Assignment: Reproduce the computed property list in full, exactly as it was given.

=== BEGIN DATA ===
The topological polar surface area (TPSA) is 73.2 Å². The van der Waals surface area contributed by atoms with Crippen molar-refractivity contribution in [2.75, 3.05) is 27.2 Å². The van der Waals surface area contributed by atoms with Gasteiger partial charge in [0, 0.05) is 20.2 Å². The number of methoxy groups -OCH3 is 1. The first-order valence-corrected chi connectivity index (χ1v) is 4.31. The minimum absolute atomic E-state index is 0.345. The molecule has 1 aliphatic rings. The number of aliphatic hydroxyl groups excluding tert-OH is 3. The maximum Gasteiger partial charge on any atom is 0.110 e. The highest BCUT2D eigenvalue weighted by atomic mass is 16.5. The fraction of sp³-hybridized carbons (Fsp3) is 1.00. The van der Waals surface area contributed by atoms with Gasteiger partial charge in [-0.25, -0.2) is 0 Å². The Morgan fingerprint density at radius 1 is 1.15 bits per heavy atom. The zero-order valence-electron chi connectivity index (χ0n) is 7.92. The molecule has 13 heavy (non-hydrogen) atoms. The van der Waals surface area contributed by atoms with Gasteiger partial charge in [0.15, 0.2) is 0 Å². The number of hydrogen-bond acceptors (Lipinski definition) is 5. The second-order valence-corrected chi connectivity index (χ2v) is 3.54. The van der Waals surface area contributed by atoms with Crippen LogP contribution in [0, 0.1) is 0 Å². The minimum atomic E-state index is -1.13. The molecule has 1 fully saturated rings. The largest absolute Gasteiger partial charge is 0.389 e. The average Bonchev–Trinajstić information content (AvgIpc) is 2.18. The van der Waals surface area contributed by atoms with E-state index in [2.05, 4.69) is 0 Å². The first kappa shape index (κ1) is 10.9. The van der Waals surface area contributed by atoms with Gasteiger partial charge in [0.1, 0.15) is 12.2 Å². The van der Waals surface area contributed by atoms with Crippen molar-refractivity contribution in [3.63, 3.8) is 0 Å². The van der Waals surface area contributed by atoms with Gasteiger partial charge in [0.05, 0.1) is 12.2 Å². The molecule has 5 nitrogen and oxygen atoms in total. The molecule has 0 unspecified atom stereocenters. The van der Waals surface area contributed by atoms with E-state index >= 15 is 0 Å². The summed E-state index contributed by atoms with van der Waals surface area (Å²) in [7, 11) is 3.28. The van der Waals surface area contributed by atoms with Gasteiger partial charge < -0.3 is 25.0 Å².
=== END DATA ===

The topological polar surface area (TPSA) is 73.2 Å². The van der Waals surface area contributed by atoms with Crippen molar-refractivity contribution in [2.75, 3.05) is 27.2 Å². The van der Waals surface area contributed by atoms with Gasteiger partial charge in [0, 0.05) is 20.2 Å². The number of methoxy groups -OCH3 is 1. The first-order valence-corrected chi connectivity index (χ1v) is 4.31. The minimum absolute atomic E-state index is 0.345. The molecule has 1 aliphatic rings. The number of aliphatic hydroxyl groups excluding tert-OH is 3. The maximum Gasteiger partial charge on any atom is 0.110 e. The highest BCUT2D eigenvalue weighted by atomic mass is 16.5. The fraction of sp³-hybridized carbons (Fsp3) is 1.00. The van der Waals surface area contributed by atoms with Gasteiger partial charge in [-0.25, -0.2) is 0 Å². The Morgan fingerprint density at radius 1 is 1.15 bits per heavy atom. The zero-order valence-electron chi connectivity index (χ0n) is 7.92. The molecule has 13 heavy (non-hydrogen) atoms. The van der Waals surface area contributed by atoms with Gasteiger partial charge in [0.15, 0.2) is 0 Å². The number of hydrogen-bond acceptors (Lipinski definition) is 5. The second-order valence-corrected chi connectivity index (χ2v) is 3.54. The van der Waals surface area contributed by atoms with Crippen LogP contribution in [0, 0.1) is 0 Å². The minimum atomic E-state index is -1.13. The molecule has 1 fully saturated rings. The largest absolute Gasteiger partial charge is 0.389 e. The average Bonchev–Trinajstić information content (AvgIpc) is 2.18. The van der Waals surface area contributed by atoms with E-state index in [2.05, 4.69) is 0 Å². The first kappa shape index (κ1) is 10.9. The van der Waals surface area contributed by atoms with Gasteiger partial charge in [0.1, 0.15) is 12.2 Å². The van der Waals surface area contributed by atoms with Crippen molar-refractivity contribution in [3.63, 3.8) is 0 Å². The van der Waals surface area contributed by atoms with Gasteiger partial charge in [0.05, 0.1) is 12.2 Å². The molecule has 5 nitrogen and oxygen atoms in total. The molecule has 0 unspecified atom stereocenters. The van der Waals surface area contributed by atoms with E-state index >= 15 is 0 Å². The summed E-state index contributed by atoms with van der Waals surface area (Å²) in [7, 11) is 3.28. The van der Waals surface area contributed by atoms with Gasteiger partial charge < -0.3 is 25.0 Å².